Rastinejad Group | Biochemistry and Structural Biology
We study ligand-dependent transcription factors, with a current focus on the human basic Helix Loop Helix-PAS (bHLH-PAS) protein family. Within this family, class I and class II members heterodimerize to generate functional transcription factors. Class I members include three hypoxia-inducible factors (HIF-1α, HIF-2α and HIF-3α), the aryl hydrocarbon receptor (AHR), the aryl hydrocarbon receptor repressor (AHRR), four neuronal PAS proteins (NPAS1, NPAS2, NPAS3, NPAS4), two single-minded proteins (SIM1, SIM2), and the clock circadian regulator (CLOCK). Class II members include the aryl hydrocarbon receptor nuclear translocator (ARNT, also called HIF-1β), ARNT2, brain and muscle ARNT-like protein 1 (BMAL1, also called ARNTL), and BMAL2 (ARNTL2).
A unifying feature of this family is their reliance on PAS domains, whose name derives from the proteins Period, ARNT, and SIM. PAS domains evolved for detecting signals in bacteria, archaea and eukaryotic organisms, but in most cases the signals for bHLH-PAS proteins remain unknown. Further unifying members of this family are their common polypeptide arrangements, where tandem PAS domains (known as PAS-A and PAS-B) lie adjacent to a conserved bHLH DNA-binding domain, and are followed by a variable transactivation domain.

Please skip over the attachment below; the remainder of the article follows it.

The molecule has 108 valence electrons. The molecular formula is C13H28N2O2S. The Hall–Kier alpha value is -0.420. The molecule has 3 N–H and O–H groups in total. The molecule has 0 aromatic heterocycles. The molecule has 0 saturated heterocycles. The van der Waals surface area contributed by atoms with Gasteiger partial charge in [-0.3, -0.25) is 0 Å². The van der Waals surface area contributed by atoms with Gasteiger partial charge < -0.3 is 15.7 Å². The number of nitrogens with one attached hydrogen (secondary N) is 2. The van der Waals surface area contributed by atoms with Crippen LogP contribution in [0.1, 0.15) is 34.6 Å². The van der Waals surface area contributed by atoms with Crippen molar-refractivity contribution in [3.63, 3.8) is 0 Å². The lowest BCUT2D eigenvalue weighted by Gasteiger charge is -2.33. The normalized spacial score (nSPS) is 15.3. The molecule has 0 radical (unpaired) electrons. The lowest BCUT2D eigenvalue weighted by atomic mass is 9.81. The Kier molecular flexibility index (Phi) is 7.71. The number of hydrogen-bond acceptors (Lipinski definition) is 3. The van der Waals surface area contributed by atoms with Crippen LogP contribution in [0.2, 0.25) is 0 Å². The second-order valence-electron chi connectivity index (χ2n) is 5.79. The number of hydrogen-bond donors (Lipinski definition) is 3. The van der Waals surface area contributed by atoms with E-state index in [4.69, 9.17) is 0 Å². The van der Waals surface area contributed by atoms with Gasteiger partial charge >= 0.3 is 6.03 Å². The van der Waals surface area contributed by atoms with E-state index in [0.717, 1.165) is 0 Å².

We have recently reported a series of crystal structures showing the bHLH-PAS proteins comprise a distinct family of ligand-binding transcription factors in mammals. We observed that each of their PAS domains harbors a ligand-binding pocket. In bHLH-PAS proteins, the PAS domains present an empty pocket at their center. The volumes and the amino-acids lining these pockets are unique for each member of the family, suggesting distinct endogenous ligands should exist. The functional heterodimers formed in this family bring together four distinct ligand-binding pockets, twice the number in nuclear receptor heterodimers.
Our research program emphasizes ligand discovery for this family, taking into account their individual PAS-A and PAS-B domains. We are biochemically preparing each individual PAS domain in multi-milligram amounts, and relying on innovative biochemical screening strategies that identify chemical ligands. To generate a coherent understanding of ligand-dependent actions in this family, we are attempting to link the discovery of chemical ligands to the genomic signatures of each family member. Furthermore, we are interested in addressing mechanistic questions about ligand-modulation in this family. For this purpose,we are applying structural analyses to study the stereochemical basis for ligand binding and ligand actions through induced conformational changes in these proteins.